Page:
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The Storm: Chapter Two

Chapter Two: of the Opinion of the Ancients, that this Island was more Subject to Storms than other Parts of the World.

I am not of opinion with the early ages of the world, when these islands were first known, that they were the most terrible of any part of the world for storms and tempests.

Cambden tells us, the Britons were distinguished from all the world by unpassable seas and terrible northern winds, which made the Albion shores dreadful to sailors; and this part of the world was therefore reckoned’ the utmost bounds of the northern known land, beyond which none had ever sailed: and quotes a great variety of ancient authors to this purpose; some of which I present as a specimen.

Et Penitus Toto Divisos Orbe Britannos.

Britain’s disjoined from all the well known world.

Quem Littus adusta,
Horrescit Lybiae ratibusq; Impervia * — Thule.
Ignotumq; Fretum. — Claud.

* Taken frequently for Britain.

And if the notions the world then had were true, it would be very absurd for us who live here to pretend miracles in any extremes of tempests; since by what the poets of those ages flourished about stormy weather, was the native and most proper epithet of the place:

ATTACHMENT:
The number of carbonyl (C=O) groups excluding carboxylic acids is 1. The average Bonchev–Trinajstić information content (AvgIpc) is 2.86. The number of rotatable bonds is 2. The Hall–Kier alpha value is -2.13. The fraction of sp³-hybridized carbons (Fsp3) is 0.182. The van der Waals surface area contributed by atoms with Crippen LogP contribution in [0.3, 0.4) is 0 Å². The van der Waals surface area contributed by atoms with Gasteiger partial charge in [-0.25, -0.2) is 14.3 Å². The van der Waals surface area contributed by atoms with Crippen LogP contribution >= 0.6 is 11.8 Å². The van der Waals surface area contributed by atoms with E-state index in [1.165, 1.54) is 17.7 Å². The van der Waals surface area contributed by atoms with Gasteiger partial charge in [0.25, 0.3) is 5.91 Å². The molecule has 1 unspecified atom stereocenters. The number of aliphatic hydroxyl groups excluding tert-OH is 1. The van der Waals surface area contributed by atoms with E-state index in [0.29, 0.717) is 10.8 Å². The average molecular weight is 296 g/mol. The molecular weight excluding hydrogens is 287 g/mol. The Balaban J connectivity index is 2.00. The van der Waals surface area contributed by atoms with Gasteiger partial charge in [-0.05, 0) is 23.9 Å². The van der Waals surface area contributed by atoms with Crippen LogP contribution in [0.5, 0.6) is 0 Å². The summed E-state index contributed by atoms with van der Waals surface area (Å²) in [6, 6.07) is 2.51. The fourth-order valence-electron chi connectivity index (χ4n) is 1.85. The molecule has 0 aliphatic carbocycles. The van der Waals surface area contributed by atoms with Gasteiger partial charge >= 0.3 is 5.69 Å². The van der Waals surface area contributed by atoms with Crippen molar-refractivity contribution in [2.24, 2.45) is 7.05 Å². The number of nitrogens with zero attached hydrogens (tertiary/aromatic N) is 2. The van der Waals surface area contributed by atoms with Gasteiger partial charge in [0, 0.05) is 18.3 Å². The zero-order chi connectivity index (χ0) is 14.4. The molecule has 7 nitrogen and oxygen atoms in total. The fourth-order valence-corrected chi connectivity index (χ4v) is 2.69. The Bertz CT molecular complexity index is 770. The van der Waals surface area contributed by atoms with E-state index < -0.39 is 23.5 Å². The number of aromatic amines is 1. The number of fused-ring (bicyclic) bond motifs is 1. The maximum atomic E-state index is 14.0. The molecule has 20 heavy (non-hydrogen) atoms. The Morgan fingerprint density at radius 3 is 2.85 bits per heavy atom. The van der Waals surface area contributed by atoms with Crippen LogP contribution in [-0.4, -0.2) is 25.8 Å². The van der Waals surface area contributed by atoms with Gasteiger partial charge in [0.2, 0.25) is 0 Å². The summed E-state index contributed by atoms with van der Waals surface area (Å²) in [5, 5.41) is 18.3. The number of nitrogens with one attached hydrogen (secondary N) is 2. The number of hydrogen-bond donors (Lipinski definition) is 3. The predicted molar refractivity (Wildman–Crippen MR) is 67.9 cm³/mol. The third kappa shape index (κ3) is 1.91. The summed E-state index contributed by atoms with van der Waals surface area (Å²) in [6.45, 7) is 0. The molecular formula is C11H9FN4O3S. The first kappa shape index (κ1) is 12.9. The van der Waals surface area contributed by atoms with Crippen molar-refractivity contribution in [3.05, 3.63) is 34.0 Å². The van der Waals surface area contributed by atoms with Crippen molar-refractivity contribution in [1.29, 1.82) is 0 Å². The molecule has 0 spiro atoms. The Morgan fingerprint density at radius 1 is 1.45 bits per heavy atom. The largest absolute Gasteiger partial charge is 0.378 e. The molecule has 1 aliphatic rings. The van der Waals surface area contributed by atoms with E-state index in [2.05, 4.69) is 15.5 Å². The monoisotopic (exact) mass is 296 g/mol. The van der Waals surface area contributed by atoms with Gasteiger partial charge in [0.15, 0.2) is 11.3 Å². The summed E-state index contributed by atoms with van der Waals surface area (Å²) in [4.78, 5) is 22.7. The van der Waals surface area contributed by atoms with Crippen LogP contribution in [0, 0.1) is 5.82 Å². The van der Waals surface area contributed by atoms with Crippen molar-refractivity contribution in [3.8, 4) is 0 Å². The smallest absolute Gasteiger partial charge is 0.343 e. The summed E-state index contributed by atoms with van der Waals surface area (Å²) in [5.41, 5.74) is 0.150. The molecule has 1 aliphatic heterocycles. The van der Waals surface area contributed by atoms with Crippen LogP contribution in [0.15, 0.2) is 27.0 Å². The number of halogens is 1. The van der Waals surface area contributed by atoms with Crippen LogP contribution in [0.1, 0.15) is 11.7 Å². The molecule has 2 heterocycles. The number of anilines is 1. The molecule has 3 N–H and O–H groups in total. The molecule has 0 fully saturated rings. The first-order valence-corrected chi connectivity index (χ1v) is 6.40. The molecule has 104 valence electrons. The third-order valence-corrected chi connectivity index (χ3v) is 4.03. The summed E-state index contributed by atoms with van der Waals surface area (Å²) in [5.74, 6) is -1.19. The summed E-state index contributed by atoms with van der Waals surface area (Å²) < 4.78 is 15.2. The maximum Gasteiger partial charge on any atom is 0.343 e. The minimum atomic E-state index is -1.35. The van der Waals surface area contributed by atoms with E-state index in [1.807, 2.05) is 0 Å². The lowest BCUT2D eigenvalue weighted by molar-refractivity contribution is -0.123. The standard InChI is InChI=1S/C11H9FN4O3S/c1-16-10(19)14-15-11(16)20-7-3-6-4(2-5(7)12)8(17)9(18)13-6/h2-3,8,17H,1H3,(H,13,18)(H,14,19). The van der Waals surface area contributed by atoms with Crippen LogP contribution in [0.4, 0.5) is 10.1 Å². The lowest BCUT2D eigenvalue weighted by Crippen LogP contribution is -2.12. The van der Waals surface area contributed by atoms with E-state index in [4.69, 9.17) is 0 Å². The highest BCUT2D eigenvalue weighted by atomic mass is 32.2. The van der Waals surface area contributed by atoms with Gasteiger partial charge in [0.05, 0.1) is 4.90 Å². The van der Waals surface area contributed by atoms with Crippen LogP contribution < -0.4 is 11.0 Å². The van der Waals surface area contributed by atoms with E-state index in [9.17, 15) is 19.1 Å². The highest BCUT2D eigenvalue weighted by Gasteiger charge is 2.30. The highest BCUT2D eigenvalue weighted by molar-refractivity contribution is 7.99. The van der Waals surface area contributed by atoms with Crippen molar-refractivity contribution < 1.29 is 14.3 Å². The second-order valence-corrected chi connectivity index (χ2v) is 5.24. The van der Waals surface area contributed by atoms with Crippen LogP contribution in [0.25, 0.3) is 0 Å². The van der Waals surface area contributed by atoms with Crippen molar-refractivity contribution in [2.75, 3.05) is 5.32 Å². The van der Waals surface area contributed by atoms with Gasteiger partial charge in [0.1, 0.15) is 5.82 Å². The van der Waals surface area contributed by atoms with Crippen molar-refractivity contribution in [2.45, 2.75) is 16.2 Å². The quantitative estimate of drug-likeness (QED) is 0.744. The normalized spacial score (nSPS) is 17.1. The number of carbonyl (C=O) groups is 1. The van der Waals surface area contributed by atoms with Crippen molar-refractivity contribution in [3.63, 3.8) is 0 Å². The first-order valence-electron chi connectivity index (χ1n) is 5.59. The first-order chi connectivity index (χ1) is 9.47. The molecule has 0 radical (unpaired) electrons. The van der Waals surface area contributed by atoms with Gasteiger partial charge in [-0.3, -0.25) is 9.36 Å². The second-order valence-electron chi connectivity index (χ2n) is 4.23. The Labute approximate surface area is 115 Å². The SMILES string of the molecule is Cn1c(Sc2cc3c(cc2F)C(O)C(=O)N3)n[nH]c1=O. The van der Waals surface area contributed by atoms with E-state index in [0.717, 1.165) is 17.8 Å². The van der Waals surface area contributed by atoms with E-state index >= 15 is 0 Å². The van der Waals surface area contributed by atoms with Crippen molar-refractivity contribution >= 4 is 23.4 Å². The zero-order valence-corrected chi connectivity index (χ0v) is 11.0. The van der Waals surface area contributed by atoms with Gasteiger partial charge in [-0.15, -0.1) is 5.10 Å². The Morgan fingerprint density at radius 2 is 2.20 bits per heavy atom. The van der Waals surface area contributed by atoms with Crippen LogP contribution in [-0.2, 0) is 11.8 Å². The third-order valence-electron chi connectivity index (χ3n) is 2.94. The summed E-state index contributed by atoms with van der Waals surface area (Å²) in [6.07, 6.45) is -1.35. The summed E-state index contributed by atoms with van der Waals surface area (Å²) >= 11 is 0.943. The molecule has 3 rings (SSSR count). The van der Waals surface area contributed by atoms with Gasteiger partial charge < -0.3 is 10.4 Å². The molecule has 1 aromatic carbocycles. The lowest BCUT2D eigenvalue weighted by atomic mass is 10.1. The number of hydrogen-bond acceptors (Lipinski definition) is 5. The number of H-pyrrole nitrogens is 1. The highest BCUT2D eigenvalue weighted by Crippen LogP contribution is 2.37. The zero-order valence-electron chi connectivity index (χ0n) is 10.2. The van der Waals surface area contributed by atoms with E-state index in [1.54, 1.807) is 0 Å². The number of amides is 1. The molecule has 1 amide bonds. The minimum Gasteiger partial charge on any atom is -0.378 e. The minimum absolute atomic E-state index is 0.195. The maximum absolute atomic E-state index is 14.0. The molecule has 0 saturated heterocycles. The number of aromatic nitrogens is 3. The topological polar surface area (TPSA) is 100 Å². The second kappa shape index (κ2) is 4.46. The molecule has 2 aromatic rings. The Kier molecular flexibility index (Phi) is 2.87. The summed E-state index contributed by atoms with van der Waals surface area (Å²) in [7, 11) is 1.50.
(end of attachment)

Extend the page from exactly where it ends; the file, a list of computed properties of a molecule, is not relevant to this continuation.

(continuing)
Belluosus qui remotis
Obstrepit Oceanus Britannis. — Hor.

Nay, some are for placing the nativity of the winds here-abouts, as if they had been all generated here, and the confluence of matter had made this island its general rendezvous.

But I shall easily show, that there are several places in the world far better adapted to be the general receptacle or centre of vapours, to supply a fund of tempestuous matter than England; as particularly the vast lakes of North America, of which afterwards.

Lowlands of England.

And yet I have two notions, one real, one imaginary, of the reasons which gave the ancients such terrible apprehensions of this part of the world; which of late we find as habitable and navigable as any of the rest.